The Electronic Frontier Foundation (EFF) has released a report (PDF) containing analysis of Comcast’s Internet traffic interference activities. The EFF’s study provides strong evidence that Comcast is using packet-forging to disrupt peer-to-peer (P2P) filesharing on their network.
According to the report, the EFF used an open-source packet sniffer called Wireshark to analyze network traffic while attempting to seed public domain literature on BitTorrent with a Comcast broadband connection. The tests confirmed that BitTorrent performance was being selectively degraded by unexpected TCP reset packets. Previous independent research conducted by the AP is consistent with the findings published by the EFF.
From the same AP article on the Business Software Alliance, as below, only a longer version, this choice quote:
In one case, a BSA raid on musical-instrument maker Ernie Ball Inc. cost the company $90,000 in a settlement. Soon after, Microsoft sent other businesses in his region a flyer offering discounts on software licenses, along with a reminder not to wind up like Ernie Ball.
Enraged, CEO Sterling Ball vowed never to use Microsoft software again, even if “we have to buy 10,000 abacuses.” He shifted to open-source software, which lacks such legal entanglements because its underlying code is freely distributed.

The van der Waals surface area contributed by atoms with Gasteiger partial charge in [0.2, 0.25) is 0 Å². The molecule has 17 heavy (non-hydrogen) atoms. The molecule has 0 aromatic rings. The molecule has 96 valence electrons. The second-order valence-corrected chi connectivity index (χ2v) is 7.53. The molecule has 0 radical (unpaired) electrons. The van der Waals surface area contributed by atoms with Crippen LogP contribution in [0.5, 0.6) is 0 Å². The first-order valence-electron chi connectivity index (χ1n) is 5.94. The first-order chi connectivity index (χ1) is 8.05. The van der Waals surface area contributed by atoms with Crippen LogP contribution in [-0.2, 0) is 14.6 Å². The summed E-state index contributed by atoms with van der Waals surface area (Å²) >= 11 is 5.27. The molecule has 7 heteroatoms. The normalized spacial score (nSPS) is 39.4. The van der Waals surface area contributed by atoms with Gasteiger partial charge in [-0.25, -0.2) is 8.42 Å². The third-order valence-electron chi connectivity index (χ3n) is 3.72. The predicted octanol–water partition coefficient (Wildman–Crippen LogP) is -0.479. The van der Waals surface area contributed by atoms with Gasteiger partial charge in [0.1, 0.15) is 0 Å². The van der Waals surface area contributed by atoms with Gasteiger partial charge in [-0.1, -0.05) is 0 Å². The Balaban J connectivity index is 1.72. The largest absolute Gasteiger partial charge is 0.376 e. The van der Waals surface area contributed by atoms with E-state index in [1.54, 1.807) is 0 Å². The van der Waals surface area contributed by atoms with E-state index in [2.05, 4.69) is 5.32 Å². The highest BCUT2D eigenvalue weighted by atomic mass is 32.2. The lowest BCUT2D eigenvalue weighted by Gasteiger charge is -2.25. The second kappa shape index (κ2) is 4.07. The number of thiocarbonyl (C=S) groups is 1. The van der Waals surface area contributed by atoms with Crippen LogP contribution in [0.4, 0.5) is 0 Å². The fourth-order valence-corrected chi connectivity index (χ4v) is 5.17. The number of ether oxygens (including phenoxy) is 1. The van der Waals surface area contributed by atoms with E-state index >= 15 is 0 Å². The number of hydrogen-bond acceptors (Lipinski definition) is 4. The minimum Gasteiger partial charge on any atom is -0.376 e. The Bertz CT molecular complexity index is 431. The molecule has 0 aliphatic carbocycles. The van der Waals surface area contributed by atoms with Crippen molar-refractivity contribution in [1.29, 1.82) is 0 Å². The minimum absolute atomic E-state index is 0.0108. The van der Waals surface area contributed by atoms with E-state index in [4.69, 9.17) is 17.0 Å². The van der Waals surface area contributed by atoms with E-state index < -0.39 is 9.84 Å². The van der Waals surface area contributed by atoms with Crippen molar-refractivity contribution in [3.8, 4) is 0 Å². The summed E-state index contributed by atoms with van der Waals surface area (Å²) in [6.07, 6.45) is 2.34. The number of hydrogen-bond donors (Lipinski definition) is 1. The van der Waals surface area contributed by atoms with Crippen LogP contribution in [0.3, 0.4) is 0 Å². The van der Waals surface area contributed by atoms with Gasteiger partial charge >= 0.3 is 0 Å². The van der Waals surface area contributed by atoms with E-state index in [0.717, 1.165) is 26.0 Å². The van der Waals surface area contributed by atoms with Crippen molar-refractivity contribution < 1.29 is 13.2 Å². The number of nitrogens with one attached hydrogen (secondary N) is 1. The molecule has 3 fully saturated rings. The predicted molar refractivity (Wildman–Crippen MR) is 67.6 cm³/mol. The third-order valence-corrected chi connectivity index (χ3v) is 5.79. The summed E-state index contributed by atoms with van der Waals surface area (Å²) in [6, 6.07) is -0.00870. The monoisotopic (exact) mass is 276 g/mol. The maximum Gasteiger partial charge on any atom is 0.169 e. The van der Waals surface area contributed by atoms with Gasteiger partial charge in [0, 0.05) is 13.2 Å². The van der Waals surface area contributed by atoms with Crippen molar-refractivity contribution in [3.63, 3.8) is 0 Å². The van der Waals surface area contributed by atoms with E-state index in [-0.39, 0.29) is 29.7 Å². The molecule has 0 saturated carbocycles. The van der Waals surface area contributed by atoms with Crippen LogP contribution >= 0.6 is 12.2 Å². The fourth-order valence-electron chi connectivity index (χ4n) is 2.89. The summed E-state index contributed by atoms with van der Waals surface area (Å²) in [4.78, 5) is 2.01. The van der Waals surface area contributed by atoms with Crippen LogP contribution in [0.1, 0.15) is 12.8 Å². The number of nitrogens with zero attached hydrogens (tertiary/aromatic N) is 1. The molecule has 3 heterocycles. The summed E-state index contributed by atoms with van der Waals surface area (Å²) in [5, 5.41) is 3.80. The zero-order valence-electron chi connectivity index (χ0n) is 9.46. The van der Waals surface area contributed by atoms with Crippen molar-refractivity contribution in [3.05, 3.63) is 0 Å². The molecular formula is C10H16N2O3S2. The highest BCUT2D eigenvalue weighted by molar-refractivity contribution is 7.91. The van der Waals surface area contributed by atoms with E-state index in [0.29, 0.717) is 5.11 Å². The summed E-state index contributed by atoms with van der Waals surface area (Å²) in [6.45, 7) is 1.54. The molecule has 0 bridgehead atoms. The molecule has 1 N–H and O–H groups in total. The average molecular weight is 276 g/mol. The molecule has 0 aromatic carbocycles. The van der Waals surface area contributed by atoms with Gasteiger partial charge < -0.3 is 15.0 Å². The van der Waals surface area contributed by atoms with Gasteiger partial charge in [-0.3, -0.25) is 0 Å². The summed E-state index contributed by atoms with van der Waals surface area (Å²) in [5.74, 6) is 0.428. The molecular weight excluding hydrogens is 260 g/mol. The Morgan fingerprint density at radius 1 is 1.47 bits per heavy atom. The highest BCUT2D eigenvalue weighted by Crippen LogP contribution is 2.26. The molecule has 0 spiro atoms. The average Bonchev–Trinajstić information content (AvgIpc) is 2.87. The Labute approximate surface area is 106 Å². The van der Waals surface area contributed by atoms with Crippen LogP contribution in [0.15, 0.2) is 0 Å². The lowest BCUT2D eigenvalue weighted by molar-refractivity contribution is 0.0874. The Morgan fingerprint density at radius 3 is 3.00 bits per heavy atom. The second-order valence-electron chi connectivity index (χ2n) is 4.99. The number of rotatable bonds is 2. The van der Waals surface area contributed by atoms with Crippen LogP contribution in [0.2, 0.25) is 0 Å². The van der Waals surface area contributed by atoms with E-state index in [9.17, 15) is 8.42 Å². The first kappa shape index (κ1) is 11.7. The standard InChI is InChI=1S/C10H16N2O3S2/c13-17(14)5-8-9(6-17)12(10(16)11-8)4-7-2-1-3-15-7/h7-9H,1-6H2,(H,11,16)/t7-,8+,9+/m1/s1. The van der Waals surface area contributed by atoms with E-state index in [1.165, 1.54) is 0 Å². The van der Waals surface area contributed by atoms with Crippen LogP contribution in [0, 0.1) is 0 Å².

For many businesses, open-source has seemed technically daunting or unable to match the proprietary programs seen as essential in some industries. These days, however, the march of technology might be changing that.
That’s one hope of Michael Gaertner, the architect who worried his BSA encounter would crush his business. Now he wants to rid himself of the Autodesk, Microsoft and Adobe software involved in the case.
“It’s not like they have really good software. It’s just that it’s widespread and it’s commonly used,” Gaertner said. “It’s going to be a while, but eventually, we plan to get completely disengaged from those software vendors that participate in the BSA.”
The BSA [Business Software Alliance] is well within its rights to wring expensive punishments aimed at stopping the willful, blatant software copying that undoubtedly happens in many businesses. And its leaders say they concentrate on small businesses because that’s where illegitimate use of software is rampant.
But technology managers and software consultants say the picture has more shades of gray than the BSA acknowledges. Companies of all sizes say they inadvertently run afoul of licensing rules because of problems the software industry itself has created. Unable or unwilling to create technological blocks against copying, the industry has saddled its customers with complex licensing agreements that are hard to master.